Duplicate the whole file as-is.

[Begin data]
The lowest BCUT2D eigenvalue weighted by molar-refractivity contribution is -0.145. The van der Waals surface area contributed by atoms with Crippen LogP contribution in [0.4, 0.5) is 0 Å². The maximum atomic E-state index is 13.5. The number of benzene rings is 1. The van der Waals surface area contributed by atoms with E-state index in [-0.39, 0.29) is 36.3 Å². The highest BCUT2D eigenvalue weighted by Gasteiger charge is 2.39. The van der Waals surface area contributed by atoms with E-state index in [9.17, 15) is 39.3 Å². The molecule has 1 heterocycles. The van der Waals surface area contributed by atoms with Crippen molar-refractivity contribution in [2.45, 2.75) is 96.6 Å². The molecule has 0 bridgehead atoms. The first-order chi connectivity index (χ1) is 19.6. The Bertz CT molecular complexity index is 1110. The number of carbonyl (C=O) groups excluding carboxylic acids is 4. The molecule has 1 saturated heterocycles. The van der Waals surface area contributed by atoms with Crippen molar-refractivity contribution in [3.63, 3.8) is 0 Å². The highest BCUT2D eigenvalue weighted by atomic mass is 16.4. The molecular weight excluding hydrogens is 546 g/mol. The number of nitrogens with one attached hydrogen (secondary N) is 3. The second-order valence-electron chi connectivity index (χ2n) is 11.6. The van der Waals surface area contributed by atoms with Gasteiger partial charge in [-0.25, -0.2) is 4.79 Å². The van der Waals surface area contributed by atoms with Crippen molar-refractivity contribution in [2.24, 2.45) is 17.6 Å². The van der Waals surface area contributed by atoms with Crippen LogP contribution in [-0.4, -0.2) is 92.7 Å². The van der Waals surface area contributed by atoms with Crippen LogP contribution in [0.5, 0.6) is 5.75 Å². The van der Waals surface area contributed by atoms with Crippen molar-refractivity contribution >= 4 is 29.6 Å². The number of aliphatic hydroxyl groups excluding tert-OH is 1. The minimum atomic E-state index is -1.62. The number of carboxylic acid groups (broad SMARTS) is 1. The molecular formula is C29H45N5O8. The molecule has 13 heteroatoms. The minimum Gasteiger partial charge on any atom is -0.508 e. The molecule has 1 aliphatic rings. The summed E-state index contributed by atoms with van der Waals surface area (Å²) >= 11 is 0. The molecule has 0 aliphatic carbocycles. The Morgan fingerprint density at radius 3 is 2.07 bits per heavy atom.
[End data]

The lowest BCUT2D eigenvalue weighted by molar-refractivity contribution is -0.145. The van der Waals surface area contributed by atoms with Crippen LogP contribution in [0.4, 0.5) is 0 Å². The maximum atomic E-state index is 13.5. The number of benzene rings is 1. The van der Waals surface area contributed by atoms with E-state index in [-0.39, 0.29) is 36.3 Å². The highest BCUT2D eigenvalue weighted by Gasteiger charge is 2.39. The van der Waals surface area contributed by atoms with E-state index in [9.17, 15) is 39.3 Å². The molecule has 1 heterocycles. The van der Waals surface area contributed by atoms with Crippen molar-refractivity contribution in [2.45, 2.75) is 96.6 Å². The molecule has 0 bridgehead atoms. The first-order chi connectivity index (χ1) is 19.6. The Bertz CT molecular complexity index is 1110. The number of carbonyl (C=O) groups excluding carboxylic acids is 4. The molecule has 1 saturated heterocycles. The van der Waals surface area contributed by atoms with Crippen molar-refractivity contribution in [3.63, 3.8) is 0 Å². The highest BCUT2D eigenvalue weighted by atomic mass is 16.4. The molecular weight excluding hydrogens is 546 g/mol. The number of nitrogens with one attached hydrogen (secondary N) is 3. The second-order valence-electron chi connectivity index (χ2n) is 11.6. The van der Waals surface area contributed by atoms with Gasteiger partial charge in [-0.25, -0.2) is 4.79 Å². The van der Waals surface area contributed by atoms with Crippen molar-refractivity contribution in [2.24, 2.45) is 17.6 Å². The van der Waals surface area contributed by atoms with Crippen LogP contribution in [-0.4, -0.2) is 92.7 Å². The van der Waals surface area contributed by atoms with Crippen LogP contribution in [0.5, 0.6) is 5.75 Å². The van der Waals surface area contributed by atoms with Crippen molar-refractivity contribution >= 4 is 29.6 Å². The number of aliphatic hydroxyl groups excluding tert-OH is 1. The minimum atomic E-state index is -1.62. The number of carboxylic acid groups (broad SMARTS) is 1. The molecular formula is C29H45N5O8. The molecule has 13 heteroatoms. The minimum Gasteiger partial charge on any atom is -0.508 e. The molecule has 1 aliphatic rings. The summed E-state index contributed by atoms with van der Waals surface area (Å²) >= 11 is 0. The molecule has 0 aliphatic carbocycles. The Morgan fingerprint density at radius 3 is 2.07 bits per heavy atom.